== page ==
Never make your OKRs a complete list of every task your team needs to complete. Things like fixing bugs or closing out the quarterly books are “business as usual” objectives that don’t need to be a part of your OKR strategy.

That’s because they’re just small tasks that your team members could complete in an afternoon. Real OKRs take time and teamwork.

So, if your task is to fix bugs, a good key result might be to improve response time on consumer-reported bugs by 15%.

4. Setting and Forgetting Your OKRs

Setting OKRs is only half the battle. You should be up-to-date with the progress of your key results. If not, you won’t know how your team is doing when it comes to completing OKRs.

To fix this mistake, consider creating a weekly routine to discuss and review OKRs with your team. That way, you’ll know where your organization stands regarding OKRs during the current quarter. It’s a good idea to follow a review methodology like the PPP framework, where reviewers catalogue Progress, Plans, and Problems for each of their OKRs and, as a team, work to help goals progress faster.

5. Focusing Too Much on OKRs, and Not Enough on the Big Picture

When HR managers don’t align their team’s personal goals with company objectives, it can be easy to lose sight of the bigger picture. A team member can set a personal goal.

But if they’re not clear on what the goal does for the company, attaining that goal could be difficult. That’s because they might not know the steps and actions they need to take in order to complete the goal.

To address this problem, be sure to communicate with team leads and let them know the role they play in the bigger picture. It can also help to host a meeting every time you create a new OKR so that everyone is on the same page.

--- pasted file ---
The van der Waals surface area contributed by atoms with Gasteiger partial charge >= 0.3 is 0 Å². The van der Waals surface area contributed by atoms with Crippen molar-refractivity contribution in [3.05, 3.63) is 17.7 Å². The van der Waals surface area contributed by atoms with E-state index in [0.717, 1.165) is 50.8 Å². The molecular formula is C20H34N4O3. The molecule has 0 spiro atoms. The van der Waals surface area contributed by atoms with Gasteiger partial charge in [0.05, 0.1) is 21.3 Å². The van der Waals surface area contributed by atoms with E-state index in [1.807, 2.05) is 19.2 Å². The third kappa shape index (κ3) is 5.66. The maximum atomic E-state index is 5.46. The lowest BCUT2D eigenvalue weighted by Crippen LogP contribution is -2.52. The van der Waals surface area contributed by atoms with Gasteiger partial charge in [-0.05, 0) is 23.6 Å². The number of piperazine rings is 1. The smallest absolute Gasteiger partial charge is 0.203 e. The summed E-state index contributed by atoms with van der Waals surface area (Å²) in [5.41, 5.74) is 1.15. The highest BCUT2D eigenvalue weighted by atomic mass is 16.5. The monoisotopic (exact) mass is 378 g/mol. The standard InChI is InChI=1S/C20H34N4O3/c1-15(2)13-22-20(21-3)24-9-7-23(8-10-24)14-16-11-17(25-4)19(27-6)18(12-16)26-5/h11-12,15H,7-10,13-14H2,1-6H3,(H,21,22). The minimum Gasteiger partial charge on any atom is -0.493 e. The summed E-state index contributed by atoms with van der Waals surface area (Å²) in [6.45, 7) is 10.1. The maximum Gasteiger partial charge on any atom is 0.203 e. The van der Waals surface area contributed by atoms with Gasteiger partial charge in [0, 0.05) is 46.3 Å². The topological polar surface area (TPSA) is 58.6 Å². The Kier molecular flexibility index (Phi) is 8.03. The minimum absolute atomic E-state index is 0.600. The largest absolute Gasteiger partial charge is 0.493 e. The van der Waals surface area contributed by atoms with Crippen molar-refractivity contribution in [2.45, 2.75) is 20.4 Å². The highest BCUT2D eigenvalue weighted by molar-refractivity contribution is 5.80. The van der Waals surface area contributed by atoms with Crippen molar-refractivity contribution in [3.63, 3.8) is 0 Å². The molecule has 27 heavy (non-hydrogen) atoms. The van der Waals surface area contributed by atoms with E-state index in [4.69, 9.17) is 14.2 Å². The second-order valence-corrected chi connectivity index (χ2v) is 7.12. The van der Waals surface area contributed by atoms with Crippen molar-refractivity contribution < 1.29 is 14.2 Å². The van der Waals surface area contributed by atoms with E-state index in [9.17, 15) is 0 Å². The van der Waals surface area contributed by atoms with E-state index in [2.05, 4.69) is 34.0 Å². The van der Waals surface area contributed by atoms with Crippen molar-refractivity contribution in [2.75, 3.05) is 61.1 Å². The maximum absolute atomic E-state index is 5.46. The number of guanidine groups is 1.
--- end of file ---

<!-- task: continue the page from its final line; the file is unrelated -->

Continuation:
6. Setting Too Many OKRs Per Quarter

It can be easy to get over-eager when it comes to setting OKRs. You likely want to complete as many goals as possible for your organization. However, setting too many per quarter can actually do more harm than good.

If there are too many objectives to focus on, the results can be counterproductive. Instead, your team may end up having problems managing their workload, which can harm their ability to focus.

Try to limit a focus on around 3 to 5 objectives per quarter. This will allow your teams and contributors to zero in on a manageable number of goals. Increasing focus will increase productivity within your organization.

7. Not Setting Measurable OKRs

If you’re not attaching a number to your OKRs, chances are, you won’t be able to measure them later.

Making your OKRs measurable can help you quantifiably connect them so that you can see progress you’ve made towards your objective.

To set quantifiable OKRs, stay away from vague key results like “connect to scalable channels for customer service”. Instead, be more specific and make it measurable. For example, you could aim to increase self-service contacts by 95%.

The Importance of Using a Good OKR Tool

If you’re looking to create an effective OKR strategy that drives real results, it’s best to use reliable OKR software.

Without this solution, you’ll likely run into problems, leading you to make mistakes that set your team and organization back.

Using an online OKR software, you can be more effective and efficient when it comes to managing team members, processes, and performance. You can do this all within one app: Profit.co’s OKR software. Schedule a free demo with one of our OKR experts today!